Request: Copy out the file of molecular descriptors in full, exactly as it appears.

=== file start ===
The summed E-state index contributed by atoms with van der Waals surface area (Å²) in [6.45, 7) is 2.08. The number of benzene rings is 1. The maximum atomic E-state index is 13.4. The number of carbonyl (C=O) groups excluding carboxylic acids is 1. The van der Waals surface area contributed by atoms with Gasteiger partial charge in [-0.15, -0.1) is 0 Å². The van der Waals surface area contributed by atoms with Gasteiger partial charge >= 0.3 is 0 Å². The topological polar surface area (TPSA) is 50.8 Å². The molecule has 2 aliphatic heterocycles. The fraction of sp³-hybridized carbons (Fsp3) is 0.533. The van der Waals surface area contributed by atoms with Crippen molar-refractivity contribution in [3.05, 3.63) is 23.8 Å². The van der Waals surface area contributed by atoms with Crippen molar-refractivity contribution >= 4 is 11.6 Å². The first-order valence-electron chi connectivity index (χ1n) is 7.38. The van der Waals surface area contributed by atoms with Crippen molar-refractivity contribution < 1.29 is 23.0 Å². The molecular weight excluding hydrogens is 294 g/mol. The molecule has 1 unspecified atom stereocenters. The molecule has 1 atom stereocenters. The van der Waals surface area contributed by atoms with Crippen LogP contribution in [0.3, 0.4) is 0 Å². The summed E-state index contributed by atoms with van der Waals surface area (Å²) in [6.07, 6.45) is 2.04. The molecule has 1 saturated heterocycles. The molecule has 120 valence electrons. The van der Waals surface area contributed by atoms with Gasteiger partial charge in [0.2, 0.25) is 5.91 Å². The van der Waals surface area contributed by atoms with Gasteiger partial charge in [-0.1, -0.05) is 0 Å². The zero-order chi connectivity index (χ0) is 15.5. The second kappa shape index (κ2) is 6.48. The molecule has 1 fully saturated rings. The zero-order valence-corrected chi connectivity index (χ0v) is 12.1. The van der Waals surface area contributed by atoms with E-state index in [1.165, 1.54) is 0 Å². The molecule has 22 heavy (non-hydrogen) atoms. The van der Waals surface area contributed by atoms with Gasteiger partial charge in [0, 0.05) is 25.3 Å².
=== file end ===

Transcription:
The summed E-state index contributed by atoms with van der Waals surface area (Å²) in [6.45, 7) is 2.08. The number of benzene rings is 1. The maximum atomic E-state index is 13.4. The number of carbonyl (C=O) groups excluding carboxylic acids is 1. The van der Waals surface area contributed by atoms with Gasteiger partial charge in [-0.15, -0.1) is 0 Å². The van der Waals surface area contributed by atoms with Gasteiger partial charge >= 0.3 is 0 Å². The topological polar surface area (TPSA) is 50.8 Å². The molecule has 2 aliphatic heterocycles. The fraction of sp³-hybridized carbons (Fsp3) is 0.533. The van der Waals surface area contributed by atoms with Crippen molar-refractivity contribution in [3.05, 3.63) is 23.8 Å². The van der Waals surface area contributed by atoms with Crippen molar-refractivity contribution >= 4 is 11.6 Å². The first-order valence-electron chi connectivity index (χ1n) is 7.38. The van der Waals surface area contributed by atoms with Crippen molar-refractivity contribution < 1.29 is 23.0 Å². The molecular weight excluding hydrogens is 294 g/mol. The molecule has 1 unspecified atom stereocenters. The molecule has 1 atom stereocenters. The van der Waals surface area contributed by atoms with Crippen LogP contribution in [0.3, 0.4) is 0 Å². The summed E-state index contributed by atoms with van der Waals surface area (Å²) in [6.07, 6.45) is 2.04. The molecule has 1 saturated heterocycles. The molecule has 120 valence electrons. The van der Waals surface area contributed by atoms with Gasteiger partial charge in [0.2, 0.25) is 5.91 Å². The van der Waals surface area contributed by atoms with Gasteiger partial charge in [-0.1, -0.05) is 0 Å². The zero-order chi connectivity index (χ0) is 15.5. The second kappa shape index (κ2) is 6.48. The molecule has 1 fully saturated rings. The zero-order valence-corrected chi connectivity index (χ0v) is 12.1. The van der Waals surface area contributed by atoms with E-state index in [1.165, 1.54) is 0 Å². The molecule has 22 heavy (non-hydrogen) atoms. The van der Waals surface area contributed by atoms with Gasteiger partial charge in [0, 0.05) is 25.3 Å².